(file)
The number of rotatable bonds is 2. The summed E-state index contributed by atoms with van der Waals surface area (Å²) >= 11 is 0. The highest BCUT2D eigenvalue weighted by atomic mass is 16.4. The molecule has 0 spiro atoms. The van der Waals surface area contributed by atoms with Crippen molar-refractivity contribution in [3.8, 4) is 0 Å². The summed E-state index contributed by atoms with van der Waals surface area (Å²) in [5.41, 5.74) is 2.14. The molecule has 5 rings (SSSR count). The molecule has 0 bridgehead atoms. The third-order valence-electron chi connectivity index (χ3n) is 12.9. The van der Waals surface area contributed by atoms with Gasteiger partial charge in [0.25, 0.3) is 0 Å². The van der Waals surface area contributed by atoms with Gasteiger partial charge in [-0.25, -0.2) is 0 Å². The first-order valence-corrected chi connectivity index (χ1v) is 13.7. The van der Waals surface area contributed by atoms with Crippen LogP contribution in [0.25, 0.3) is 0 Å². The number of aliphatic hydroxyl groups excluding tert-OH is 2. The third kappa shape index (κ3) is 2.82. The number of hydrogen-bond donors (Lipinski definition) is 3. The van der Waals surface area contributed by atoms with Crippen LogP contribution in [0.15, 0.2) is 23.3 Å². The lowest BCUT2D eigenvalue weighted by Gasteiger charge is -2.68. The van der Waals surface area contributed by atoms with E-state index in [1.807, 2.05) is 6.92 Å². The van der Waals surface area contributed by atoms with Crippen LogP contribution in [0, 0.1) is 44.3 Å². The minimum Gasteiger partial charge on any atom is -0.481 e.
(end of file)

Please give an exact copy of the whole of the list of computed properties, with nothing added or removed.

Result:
The number of rotatable bonds is 2. The summed E-state index contributed by atoms with van der Waals surface area (Å²) >= 11 is 0. The highest BCUT2D eigenvalue weighted by atomic mass is 16.4. The molecule has 0 spiro atoms. The van der Waals surface area contributed by atoms with Crippen molar-refractivity contribution in [3.8, 4) is 0 Å². The summed E-state index contributed by atoms with van der Waals surface area (Å²) in [5.41, 5.74) is 2.14. The molecule has 5 rings (SSSR count). The molecule has 0 bridgehead atoms. The third-order valence-electron chi connectivity index (χ3n) is 12.9. The van der Waals surface area contributed by atoms with Gasteiger partial charge in [0.25, 0.3) is 0 Å². The van der Waals surface area contributed by atoms with Gasteiger partial charge in [-0.25, -0.2) is 0 Å². The first-order valence-corrected chi connectivity index (χ1v) is 13.7. The van der Waals surface area contributed by atoms with Crippen LogP contribution in [0.25, 0.3) is 0 Å². The number of aliphatic hydroxyl groups excluding tert-OH is 2. The third kappa shape index (κ3) is 2.82. The number of hydrogen-bond donors (Lipinski definition) is 3. The van der Waals surface area contributed by atoms with Crippen LogP contribution in [0.15, 0.2) is 23.3 Å². The lowest BCUT2D eigenvalue weighted by Gasteiger charge is -2.68. The van der Waals surface area contributed by atoms with E-state index in [1.807, 2.05) is 6.92 Å². The van der Waals surface area contributed by atoms with Crippen LogP contribution in [0, 0.1) is 44.3 Å². The minimum Gasteiger partial charge on any atom is -0.481 e.